Increased expression of synapsin I mRNA in defined areas of the rat central nervous system following chronic morphine treatment

Noa Matus-Leibovitch, Vittoria Ezra-Macabee, Daniella Saya, Bernard Attali, Tomer Avidor-Reiss, Jacob Barg, Zvi Vogel*

*Corresponding author for this work

Research output: Contribution to journalArticlepeer-review


Chronic opiate administration leads to a selective regulation of several cellular proteins and mRNAs. This phenomenon has been viewed as a compensatory mechanism to the opiate signaling leading to the development of opiate addiction. In this study, in situ hybridization histochemistry experiments were employed to investigate the effect of chronic morphine treatment on synapsin I gene expression. We show here for the first time that prolonged morphine exposure causes a selective increase in the mRNA levels of synapsin I in several brain regions which are considered to be important for opiate action. Quantitative analysis of the signals, obtained by hybridization of digoxigenin-labeled antisense RNA probe, revealed a 5.8- and 7-fold increase of synapsin I mRNA levels in the locus coeruleus and the amygdala of morphine-treated rats, respectively, as compared with control untreated rats. Increased expression of synapsin I mRNA was also observed in the spinal cord of morphine-treated rats (by 3.8-fold). Since opiates were shown to attenuate neurotransmitter release and reduce synapsin I phosphorylation, it is suggested that the increase in synapsin I levels would lead to the requirement of higher amounts of opiate agonists to obtain the opiate physiological effects. These results suggest that the increases in mRNA levels of synapsin I in these specific areas can be part of the molecular mechanism(s) underlying opiate tolerance and withdrawal.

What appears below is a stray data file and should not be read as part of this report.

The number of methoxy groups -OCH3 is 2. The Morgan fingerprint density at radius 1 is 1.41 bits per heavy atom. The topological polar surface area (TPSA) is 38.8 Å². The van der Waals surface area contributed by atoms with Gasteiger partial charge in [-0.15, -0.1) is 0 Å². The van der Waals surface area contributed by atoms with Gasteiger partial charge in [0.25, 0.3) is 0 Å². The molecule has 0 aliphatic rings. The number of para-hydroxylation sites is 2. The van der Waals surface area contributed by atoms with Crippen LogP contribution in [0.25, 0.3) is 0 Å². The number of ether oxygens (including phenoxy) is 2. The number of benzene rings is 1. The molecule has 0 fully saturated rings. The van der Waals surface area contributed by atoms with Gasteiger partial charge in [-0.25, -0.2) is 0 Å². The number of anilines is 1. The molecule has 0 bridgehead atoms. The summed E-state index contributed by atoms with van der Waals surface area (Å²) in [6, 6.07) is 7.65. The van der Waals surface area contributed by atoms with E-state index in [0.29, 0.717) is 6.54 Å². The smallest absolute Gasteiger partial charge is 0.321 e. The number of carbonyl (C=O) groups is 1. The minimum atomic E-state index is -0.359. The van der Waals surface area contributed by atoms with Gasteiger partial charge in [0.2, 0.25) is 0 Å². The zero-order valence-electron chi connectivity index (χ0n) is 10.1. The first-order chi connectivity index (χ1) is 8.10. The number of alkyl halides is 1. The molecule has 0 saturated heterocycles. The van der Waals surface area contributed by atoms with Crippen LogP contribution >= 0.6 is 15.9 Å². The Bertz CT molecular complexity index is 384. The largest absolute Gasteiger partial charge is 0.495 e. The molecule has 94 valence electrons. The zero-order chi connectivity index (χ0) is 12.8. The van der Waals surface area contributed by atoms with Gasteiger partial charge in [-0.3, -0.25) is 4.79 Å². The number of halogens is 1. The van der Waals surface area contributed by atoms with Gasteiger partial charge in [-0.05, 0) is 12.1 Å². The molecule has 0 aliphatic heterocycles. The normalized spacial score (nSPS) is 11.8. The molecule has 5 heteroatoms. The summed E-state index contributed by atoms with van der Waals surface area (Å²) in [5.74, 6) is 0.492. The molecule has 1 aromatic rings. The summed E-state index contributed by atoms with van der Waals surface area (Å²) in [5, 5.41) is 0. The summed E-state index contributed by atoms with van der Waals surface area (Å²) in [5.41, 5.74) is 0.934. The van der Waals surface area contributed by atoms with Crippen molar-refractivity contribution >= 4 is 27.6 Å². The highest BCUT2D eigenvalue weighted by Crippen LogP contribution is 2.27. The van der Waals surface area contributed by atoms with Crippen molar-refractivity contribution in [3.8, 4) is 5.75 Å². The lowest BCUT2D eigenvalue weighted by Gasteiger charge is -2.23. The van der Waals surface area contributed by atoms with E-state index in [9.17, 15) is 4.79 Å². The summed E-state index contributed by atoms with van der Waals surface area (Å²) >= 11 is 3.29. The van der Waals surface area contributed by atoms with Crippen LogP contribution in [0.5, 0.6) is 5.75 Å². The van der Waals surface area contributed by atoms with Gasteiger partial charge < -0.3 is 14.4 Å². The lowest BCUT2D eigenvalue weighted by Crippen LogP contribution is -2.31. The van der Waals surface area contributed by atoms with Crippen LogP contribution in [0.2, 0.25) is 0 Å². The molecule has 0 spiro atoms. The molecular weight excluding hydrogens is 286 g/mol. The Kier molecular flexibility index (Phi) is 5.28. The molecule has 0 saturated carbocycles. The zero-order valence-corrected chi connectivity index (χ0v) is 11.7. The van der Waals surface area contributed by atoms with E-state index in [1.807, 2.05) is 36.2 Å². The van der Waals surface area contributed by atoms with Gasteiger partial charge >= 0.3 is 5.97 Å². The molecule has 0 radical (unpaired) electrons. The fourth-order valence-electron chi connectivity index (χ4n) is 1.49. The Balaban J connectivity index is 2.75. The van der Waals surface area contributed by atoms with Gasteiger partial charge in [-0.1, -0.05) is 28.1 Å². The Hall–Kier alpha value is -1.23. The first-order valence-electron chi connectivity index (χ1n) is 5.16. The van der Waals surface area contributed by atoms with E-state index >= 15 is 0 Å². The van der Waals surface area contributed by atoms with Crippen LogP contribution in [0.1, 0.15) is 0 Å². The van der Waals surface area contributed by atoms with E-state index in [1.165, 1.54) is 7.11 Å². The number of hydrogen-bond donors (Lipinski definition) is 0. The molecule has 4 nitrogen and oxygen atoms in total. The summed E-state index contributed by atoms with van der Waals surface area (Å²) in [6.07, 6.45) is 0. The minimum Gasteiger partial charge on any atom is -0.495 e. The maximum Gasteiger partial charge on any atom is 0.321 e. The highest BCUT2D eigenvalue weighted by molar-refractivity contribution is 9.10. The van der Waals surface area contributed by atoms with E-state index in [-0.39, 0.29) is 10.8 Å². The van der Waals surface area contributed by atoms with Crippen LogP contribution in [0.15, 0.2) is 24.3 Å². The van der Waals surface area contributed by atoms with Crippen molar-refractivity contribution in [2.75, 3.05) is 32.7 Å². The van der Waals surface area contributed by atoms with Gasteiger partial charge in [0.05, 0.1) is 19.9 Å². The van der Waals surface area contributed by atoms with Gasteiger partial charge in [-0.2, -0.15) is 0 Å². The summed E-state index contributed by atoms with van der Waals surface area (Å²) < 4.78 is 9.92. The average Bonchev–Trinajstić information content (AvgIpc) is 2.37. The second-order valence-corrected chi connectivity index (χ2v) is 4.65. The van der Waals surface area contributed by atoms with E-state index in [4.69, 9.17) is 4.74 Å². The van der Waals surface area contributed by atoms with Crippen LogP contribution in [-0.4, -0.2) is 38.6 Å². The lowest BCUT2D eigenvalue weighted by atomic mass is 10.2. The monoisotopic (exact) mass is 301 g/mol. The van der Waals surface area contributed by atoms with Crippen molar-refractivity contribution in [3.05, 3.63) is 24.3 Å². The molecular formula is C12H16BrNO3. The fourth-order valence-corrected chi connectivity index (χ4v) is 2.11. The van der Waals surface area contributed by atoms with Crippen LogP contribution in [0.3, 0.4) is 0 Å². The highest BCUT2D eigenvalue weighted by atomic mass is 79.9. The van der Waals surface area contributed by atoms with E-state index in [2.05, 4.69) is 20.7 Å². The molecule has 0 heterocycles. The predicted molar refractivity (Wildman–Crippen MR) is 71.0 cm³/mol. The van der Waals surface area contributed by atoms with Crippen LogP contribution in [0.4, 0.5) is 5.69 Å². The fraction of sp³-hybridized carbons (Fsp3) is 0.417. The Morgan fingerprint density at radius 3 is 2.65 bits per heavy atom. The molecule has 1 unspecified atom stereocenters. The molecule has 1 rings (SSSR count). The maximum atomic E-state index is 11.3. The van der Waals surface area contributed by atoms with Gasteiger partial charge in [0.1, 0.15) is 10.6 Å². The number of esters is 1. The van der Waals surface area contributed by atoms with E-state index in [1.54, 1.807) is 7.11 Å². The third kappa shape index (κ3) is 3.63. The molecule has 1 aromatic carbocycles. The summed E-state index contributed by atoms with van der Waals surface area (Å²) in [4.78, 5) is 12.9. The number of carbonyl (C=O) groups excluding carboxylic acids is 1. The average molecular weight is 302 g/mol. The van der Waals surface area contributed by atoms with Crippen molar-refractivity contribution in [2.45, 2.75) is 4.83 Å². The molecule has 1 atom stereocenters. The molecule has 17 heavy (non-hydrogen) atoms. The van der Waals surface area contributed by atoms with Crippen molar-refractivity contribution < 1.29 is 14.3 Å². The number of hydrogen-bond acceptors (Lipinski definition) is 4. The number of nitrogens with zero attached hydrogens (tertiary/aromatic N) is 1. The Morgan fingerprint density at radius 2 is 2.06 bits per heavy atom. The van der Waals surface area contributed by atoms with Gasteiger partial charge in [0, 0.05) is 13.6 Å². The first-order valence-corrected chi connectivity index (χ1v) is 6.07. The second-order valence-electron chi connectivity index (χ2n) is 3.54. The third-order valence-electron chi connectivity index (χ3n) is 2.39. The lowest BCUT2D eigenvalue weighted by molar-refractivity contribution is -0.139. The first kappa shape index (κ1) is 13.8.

Original languageEnglish
Pages (from-to)221-230
Number of pages10
JournalMolecular Brain Research
Issue number2
StatePublished - 28 Dec 1995
Externally publishedYes


  • Amygdala
  • In situ hybridization
  • Locus coeruleus
  • Morphine
  • Opiate tolerance
  • Spinal cord
  • Synapsin I mRNA


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